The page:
fri 05/06/2020

CD: Elton John - Wonderful Crazy Night | reviews, news & interviews

CD: Elton John - Wonderful Crazy Night

CD: Elton John - Wonderful Crazy Night

Elton’s crazy night feels more like a quiet evening in

Elton John: not so crazy these days

A lot of water has gone under the bridge since Elton John famously jumped onstage at a 1973 Stooges gig in Atlanta dressed as a gorilla and almost gave the drug-addled Iggy Pop a heart attack. While the Godfather of Punk is still playing the wildman when he hits the stage, it’s fair to say that the ennobled Elton has slowed down somewhat.

A lot of water has gone under the bridge since Elton John famously jumped onstage at a 1973 Stooges gig in Atlanta dressed as a gorilla and almost gave the drug-addled Iggy Pop a heart attack. While the Godfather of Punk is still playing the wildman when he hits the stage, it’s fair to say that the ennobled Elton has slowed down somewhat.

Elton John has, of course, long embraced sobriety, family life and Disney soundtrack appearances and anyone hoping for a David Bowie-like radical reinvention of his easy-on-the ear shtick is going to be disappointed. Wonderful Crazy Night is Elton’s 32nd album and it doesn’t rock any boats. It’s largely middle-of-the-road fare that treats modern Disney-type tunes with a hefty wash of soft country rock, guided by the production of T-Bone Burnett. This will no doubt please large amounts of his longterm fans but it really doesn’t have much to recommend it to new ears.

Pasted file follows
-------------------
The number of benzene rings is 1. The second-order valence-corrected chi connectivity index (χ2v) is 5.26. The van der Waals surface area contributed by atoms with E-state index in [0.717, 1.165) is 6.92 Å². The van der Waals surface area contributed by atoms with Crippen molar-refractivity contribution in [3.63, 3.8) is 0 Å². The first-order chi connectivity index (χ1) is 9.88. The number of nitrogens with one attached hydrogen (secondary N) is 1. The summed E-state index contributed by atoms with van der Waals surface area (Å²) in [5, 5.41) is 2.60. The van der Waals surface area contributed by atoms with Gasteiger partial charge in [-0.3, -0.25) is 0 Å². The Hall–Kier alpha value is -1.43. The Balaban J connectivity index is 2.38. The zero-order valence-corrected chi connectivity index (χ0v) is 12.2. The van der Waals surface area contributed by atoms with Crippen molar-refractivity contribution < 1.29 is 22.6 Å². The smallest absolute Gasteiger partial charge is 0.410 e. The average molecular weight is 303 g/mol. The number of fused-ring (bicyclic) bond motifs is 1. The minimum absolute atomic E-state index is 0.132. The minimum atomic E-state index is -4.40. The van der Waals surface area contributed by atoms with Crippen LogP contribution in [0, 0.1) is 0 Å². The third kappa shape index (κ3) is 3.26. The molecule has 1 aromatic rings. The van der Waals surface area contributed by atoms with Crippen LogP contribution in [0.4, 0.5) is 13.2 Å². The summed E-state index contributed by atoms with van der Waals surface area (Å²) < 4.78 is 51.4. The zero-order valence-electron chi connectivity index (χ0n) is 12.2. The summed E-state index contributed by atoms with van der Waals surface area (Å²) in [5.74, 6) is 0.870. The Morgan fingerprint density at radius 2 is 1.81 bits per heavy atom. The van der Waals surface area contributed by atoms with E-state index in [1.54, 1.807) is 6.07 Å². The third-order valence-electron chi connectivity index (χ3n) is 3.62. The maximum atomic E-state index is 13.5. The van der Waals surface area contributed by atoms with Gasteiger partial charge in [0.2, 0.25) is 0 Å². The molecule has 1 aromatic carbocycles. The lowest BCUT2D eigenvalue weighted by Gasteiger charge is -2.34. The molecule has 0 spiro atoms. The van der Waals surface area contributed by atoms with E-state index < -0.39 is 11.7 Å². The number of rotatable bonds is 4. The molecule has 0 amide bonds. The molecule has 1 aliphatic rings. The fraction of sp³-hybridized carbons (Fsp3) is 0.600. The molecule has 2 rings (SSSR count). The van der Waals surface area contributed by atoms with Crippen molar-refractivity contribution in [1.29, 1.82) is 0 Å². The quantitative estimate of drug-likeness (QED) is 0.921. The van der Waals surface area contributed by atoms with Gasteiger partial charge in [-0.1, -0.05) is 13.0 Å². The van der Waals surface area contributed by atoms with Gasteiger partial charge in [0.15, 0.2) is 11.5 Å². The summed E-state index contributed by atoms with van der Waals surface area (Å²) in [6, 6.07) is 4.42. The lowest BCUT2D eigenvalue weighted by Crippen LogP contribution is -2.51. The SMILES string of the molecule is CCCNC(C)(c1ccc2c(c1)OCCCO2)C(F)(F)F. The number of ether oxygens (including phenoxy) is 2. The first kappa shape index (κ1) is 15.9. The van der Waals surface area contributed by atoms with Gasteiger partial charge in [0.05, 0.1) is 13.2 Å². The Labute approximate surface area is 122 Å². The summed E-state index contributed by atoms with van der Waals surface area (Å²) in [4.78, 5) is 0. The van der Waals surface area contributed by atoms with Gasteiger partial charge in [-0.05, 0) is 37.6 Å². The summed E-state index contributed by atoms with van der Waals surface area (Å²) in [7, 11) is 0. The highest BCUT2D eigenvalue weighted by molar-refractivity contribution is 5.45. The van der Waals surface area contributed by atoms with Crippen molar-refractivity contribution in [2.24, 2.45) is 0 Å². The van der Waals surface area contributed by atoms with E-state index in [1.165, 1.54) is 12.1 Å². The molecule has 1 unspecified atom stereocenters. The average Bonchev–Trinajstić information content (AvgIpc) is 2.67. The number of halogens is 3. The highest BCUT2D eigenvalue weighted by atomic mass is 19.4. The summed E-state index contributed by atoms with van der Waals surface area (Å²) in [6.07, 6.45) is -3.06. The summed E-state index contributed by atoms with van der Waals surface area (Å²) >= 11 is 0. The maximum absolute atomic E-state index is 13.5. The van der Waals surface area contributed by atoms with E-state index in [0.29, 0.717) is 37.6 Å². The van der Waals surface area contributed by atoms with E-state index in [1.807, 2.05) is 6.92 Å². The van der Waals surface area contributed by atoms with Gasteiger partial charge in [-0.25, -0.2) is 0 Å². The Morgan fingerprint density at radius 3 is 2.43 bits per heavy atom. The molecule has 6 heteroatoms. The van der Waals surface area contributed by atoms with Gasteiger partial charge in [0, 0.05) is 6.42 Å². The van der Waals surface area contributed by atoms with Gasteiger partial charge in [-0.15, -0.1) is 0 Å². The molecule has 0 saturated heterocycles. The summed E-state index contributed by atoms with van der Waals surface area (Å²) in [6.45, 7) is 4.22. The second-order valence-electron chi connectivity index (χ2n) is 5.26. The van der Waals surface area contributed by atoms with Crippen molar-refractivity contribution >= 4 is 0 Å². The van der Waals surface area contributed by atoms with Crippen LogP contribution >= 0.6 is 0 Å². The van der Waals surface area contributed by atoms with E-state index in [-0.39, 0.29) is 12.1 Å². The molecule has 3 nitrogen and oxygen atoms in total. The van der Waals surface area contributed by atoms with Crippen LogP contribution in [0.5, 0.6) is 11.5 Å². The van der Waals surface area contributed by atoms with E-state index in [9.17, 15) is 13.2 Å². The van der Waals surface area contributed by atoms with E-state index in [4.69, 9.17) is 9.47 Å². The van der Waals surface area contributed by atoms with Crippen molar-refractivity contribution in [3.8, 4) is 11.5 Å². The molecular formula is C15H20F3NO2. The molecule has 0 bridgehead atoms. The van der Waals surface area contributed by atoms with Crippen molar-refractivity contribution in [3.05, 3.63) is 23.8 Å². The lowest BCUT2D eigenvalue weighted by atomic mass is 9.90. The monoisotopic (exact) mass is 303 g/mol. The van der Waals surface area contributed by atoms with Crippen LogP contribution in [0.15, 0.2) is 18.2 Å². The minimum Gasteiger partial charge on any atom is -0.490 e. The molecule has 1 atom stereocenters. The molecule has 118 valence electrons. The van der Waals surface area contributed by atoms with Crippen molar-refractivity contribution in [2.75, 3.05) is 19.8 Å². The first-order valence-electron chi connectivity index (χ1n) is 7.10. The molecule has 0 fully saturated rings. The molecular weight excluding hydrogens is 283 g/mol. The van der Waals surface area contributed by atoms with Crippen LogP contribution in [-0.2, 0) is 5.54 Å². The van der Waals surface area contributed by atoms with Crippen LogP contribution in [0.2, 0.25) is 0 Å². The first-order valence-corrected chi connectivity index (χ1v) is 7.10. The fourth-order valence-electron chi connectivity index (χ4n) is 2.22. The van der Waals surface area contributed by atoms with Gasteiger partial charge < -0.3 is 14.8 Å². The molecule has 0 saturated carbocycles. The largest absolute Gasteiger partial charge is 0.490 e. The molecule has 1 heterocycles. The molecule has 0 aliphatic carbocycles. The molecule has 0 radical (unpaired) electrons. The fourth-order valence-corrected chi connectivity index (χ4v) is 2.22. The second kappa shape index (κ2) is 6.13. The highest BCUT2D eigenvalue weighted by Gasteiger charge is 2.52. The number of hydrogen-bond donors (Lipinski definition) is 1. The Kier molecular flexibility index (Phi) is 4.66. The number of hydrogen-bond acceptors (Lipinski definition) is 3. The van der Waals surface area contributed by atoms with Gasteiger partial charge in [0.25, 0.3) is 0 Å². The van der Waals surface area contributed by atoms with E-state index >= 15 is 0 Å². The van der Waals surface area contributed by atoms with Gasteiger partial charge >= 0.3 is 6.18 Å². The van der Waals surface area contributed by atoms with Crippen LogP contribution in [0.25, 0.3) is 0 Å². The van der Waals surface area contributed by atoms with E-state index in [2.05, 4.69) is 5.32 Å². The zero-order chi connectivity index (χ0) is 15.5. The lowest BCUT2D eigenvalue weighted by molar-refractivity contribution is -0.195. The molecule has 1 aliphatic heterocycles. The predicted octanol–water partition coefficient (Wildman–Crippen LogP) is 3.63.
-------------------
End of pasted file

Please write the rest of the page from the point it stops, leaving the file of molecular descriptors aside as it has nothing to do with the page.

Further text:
“Looking Up” with its “Spirit in the Sky”-like opening and honky tonk interludes suggests that Elton and his song-writing partner Bernie Taupin might still have something interesting to bring to the table and “In the Name of You” also injects a bit of spirit, despite some seriously banal lyrics. Apart from these highlights though, we are treated to the nursery rhyme country music of “Tambourine”, the soppy balladry of “A Good Heart” and a title track that suggests that really wonderful crazy nights have not been on the cards for Elton for a good while. The album then closes with “The Open Chord” which seems to borrow heavily from both the strings of Enya’s “Orinoco Flow” and the melody of “Safety Dance” by 80s one-hit wonders Men Without Hats. Instead of the promised wild night out, this album is more of a quiet evening in.

'Wonderful Crazy Night' is Elton’s 32nd album and it doesn’t rock any boats

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"Quite" evening in lol. Might help if you could spell.

And it's the 33rd album.

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